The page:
# Hibernate or JPA or JDBC or?

 1 I am developing a Java Desktop Application but have some confusions in choosing a technology for my persistence layer. Till now, I have been using JDBC for DB operations. Now, Recently I learnt Hibernate and JPA but still I am a novice on these technologies. Now my question is What to use for my Java Desktop Application from the following? JPA Hibernate JDBC DAO any other suggestion from you... I know that there is no best choice from them and it totally depends on the complexity and the requeirements of the project so below are the requirements of my project It's not a complex application. It contains only 5 tables (and 5 entities)I wan't to make my code flexible so that I can change the database later easilyThe size of the application should remain as small as possible as I will have to distribute it to my clients through internet.It must be free to use in commercial development and distribution. ==================================== EDITED ======================================= On the basis of the below answers, I would like to go with JPA so as to prevent myself from writing vendor-specific SQL code. But I have some problems in JPA which are mentioned at http://stackoverflow.com/questions/2560125/java-persistence-api

Here's my take:

• JPA: Agnostic way to do Java persistence without coupling your clients to Hibernate, TopLink, etc.
• Hibernate: Good choice if you have an object model to map to.
• JDBC: All Java persistence is built on this. Lowest level
• DAO: More of a pattern than a technology; CRUD operation interface.
• iBatis: Halfway between JDBC (raw SQL) and Hibernate (ORM).
• JDO: Java Data Objects, which is another specification for Java persistence. (e.g., Apache JDO)

It's not a complex application. It contains only 5 tables (and 5 entities)

Any of these will work, but JDBC will be the simplest. All the others are built on top of JDBC.

I want to make my code flexible so that I can change the database later easily

Schema changes will have similar effects in all technologies.

The size of the application should remain as small as possible as I will have to distribute it to my clients through internet.

Using JPA or Hibernate will require JARs that will add to the size of your deployment. JDBC will minimize this.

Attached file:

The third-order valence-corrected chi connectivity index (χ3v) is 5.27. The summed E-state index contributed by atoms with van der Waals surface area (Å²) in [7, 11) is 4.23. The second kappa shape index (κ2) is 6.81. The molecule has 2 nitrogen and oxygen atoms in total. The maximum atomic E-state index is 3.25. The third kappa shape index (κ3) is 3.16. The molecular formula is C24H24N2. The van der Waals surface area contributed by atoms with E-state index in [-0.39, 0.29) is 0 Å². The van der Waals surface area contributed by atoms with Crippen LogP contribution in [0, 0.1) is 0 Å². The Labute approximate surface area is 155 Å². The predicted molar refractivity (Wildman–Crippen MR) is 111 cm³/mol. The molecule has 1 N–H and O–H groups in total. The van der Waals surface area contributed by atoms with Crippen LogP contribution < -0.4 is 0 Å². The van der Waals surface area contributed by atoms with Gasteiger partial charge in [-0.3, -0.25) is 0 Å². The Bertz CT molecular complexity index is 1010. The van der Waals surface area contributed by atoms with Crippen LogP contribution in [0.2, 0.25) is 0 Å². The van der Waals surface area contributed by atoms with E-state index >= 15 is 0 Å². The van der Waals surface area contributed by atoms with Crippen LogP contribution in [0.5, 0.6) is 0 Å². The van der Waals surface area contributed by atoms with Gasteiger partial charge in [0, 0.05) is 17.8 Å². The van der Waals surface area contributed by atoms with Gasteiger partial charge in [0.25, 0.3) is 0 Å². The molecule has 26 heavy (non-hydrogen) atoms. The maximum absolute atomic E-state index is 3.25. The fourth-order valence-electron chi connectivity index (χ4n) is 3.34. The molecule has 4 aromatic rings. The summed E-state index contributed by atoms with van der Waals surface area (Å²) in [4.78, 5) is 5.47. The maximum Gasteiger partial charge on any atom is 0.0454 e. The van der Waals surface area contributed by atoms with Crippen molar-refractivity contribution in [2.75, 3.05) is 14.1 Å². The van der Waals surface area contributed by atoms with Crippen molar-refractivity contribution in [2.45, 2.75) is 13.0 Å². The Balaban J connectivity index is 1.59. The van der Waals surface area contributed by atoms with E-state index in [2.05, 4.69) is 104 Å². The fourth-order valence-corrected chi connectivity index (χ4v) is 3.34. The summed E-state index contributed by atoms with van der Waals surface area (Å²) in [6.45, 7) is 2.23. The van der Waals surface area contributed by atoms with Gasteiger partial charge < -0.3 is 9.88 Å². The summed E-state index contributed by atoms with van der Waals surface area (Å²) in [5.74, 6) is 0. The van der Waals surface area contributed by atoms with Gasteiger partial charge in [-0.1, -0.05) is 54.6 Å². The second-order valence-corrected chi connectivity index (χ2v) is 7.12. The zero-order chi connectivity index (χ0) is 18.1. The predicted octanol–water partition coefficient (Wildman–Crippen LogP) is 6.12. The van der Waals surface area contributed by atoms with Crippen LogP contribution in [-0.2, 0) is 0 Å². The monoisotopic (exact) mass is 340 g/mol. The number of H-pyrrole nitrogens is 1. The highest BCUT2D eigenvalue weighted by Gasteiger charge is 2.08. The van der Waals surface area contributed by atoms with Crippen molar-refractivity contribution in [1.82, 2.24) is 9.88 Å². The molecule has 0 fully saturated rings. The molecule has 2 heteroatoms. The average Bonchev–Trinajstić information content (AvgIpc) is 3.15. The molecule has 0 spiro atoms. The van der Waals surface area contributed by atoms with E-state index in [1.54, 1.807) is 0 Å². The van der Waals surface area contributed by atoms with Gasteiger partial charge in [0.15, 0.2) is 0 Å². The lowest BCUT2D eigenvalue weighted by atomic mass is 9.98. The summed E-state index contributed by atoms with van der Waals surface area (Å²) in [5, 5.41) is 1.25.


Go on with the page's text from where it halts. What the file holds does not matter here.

It must be free to use in commercial development and distribution.

See licenses of all technologies. Shouldn't be a problem with any of them.

FYI: It's possible to write a generic DAO interface:

package persistence;

import java.io.Serializable;
import java.util.List;

public interface GenericDao<T, K extends Serializable>
{
T find(K id);
List<T> find();
List<T> find(T example);
List<T> find(String queryName, String [] paramNames, Object [] bindValues);

K save(T instance);
void update(T instance);
void delete(T instance);
}


If your objects map 1:1 with your five tables, I'd say that JPA is overkill squared.

Is your app currently on the order of 3MB JAR? If no, then Hibernate or JPA will more than double the size. You can quantify exactly how much. And there's more than one JAR, because they both have dependencies.

YAGNI says that you should keep it simple. It's five tables!

Changing vendor, if you do it properly, means switching a JDBC driver JAR, changing the driver class name, and adding the new connection URL - which you have to do no matter what technology you pick.

I find that databases don't change that radically. You'll change the schema, but the entire vendor? Not likely, especially if you have several clients. It'll be a major inconvenience to make a user base switch databases.

Which one were you planning to ship with? HSQL or something that will require an installation like MySQL? That's a more pertinent concern.

JPA is certainly to way to go is you want to use object relation mapping - it's implementation agnostic(meaning you can use it with Hibernate, Toplink, etc) and it's the de facto standard. Hibernate has a richer feature set, but this is a non-standard solution - many people use it though... I personally always use JPA backed by Hibernate. I try to stay away from the hibernate specific stuff, but if need it - it's there for me.

Using a framework such as JPA/Hibernate for 5 tables can be a bit of a overkill though. Your application will be around 5MB bigger and will consume a litter more memory. You may simply opt to use JDBC paired with DAO.

Since JDBC uses SQL which is vendor(database) specific this might be problematic is you're planning on using different databases. JPA has a clear advantage in this area.

Whatever you choose you cannot go wrong - you need to ask yourself mostly is the increased size and memory consumption an issue and are you willing to write boilerplate DAO JDBC code. I generally hate this :-)

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